A mistake to the tune of $59 million was revealed today in youth organisation Generation Zero’s submission at the hearings on the Wellington Regional Land Transport Programme (RLTP).
The draft RLTP, put out for consultation in March, states a total project cost for the Mackays to Peka Peka Expressway of $571 million. However, according to the NZTA website the best estimate as of January 2012 is $630 million.
The $59 million mistake is more than the total funding devoted to public transport infrastructure and cycling and walking facilities for the next three years in the draft RLTP ($55.71 million).
Speaking at the oral hearings this morning, Generation Zero spokesperson Paul Young suggested that the higher actual cost might constitute a “significant” variation to the RLTP under the significance policy. If so, this would require that the Expressway be consulted on again with the correct price tag.
“Regardless of the statutory answer, we think this raises questions about whether there has been fair and adequate public consultation here,” said Mr Young. “An extra $59 million might sound like small bikkies in the scheme of things, but it will place more pressure on an already squeezed transport budget.”
In its submission, Generation Zero called for the Expressway to be delayed to allow for greater certainty about future oil prices and for the expenditure to be properly weighed up against rail-based freight alternatives, and also against projects to emerge from the Wellington Public Transport Spine Study next year.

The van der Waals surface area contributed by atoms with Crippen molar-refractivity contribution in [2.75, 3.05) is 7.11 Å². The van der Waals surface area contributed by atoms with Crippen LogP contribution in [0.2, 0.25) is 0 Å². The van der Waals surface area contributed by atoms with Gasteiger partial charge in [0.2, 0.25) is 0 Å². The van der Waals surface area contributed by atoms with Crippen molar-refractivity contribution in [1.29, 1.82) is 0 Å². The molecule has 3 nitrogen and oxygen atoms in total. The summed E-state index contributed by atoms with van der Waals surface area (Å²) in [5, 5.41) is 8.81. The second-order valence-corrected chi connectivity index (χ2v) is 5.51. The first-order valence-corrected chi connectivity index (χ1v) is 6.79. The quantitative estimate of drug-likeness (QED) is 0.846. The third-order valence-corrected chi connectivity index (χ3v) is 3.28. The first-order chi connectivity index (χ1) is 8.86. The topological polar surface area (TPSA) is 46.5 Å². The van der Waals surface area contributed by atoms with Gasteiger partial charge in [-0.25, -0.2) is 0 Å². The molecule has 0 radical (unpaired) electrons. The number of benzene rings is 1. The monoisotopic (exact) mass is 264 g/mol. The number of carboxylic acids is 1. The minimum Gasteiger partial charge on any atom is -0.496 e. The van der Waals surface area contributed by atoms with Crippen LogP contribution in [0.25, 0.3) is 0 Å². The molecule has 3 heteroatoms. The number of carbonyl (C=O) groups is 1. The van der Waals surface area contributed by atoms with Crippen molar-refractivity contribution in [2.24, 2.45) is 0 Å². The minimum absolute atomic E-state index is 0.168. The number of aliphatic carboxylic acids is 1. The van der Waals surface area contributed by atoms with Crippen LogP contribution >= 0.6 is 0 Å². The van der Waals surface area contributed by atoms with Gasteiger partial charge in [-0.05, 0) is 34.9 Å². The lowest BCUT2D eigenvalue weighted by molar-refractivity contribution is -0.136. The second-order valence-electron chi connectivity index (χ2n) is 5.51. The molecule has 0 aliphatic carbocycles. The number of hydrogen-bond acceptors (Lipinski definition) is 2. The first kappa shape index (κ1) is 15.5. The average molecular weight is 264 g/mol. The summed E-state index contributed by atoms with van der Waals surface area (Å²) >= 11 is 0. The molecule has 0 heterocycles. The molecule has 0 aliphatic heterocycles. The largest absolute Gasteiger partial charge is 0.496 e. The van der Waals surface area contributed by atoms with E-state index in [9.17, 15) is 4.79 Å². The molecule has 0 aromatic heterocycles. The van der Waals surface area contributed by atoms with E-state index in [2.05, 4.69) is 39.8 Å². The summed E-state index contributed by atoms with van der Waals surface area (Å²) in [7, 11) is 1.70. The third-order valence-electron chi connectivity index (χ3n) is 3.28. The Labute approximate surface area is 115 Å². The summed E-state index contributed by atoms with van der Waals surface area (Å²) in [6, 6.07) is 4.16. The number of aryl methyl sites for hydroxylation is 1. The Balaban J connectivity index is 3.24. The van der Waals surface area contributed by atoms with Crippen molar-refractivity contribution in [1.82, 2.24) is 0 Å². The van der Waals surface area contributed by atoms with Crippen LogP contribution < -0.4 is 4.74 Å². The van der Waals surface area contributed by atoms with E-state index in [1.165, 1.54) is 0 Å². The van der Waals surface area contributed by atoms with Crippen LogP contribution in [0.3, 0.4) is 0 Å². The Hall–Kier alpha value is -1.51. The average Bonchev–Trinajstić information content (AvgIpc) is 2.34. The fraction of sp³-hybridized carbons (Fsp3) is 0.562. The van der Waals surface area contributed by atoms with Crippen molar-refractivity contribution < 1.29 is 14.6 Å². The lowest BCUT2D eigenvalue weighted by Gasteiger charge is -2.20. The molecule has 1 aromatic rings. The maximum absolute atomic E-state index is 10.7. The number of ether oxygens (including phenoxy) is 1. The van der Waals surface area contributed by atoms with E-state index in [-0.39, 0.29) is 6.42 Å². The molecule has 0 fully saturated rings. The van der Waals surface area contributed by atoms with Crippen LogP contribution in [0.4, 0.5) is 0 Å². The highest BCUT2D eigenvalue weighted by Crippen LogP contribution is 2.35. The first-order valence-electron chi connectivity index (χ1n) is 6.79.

“Our big concern is that with all the money set to be poured into the Roads of National Significance, there will be nothing left for smart transport projects that will help free us from oil-dependent travel and reduce carbon emissions,” said Mr Young.
This Tuesday, Generation Zero launched its 50/50 campaign calling for a more balanced transport budget than the current one, which will see roughly $14 billion of taxpayer money spent on new State highways compared with just $0.5 billion on new infrastructure for public transport, walking and cycling.
“The case here is a perfect example of the unlevel playing field created by the Government’s unbalanced transport priorities,” said Mr Young. “Throwing another $59 million at a highway project with a low benefit-cost ratio hardly raises an eyebrow, while far less costly public transport and cycling developments have to fight for the crumbs from the table.”
If such an error has happened, it wouldn’t necessarily be surprising as transport agencies seem to have a habit about making such mistakes. Last year the Ministry of Transport managed to miss a cool $180 million in their calculations – for example. But perhaps the more startling revelation is that the “rounding errors” of a single state highway project in Wellington is more than what will be spent there over the next three years on all public transport infrastructure, walking and cycling projects.
Generation Zero seem to be doing some pretty good work raising the profile for smarter transport spending, with a pretty successful, and highly ingenious, protest earlier this week.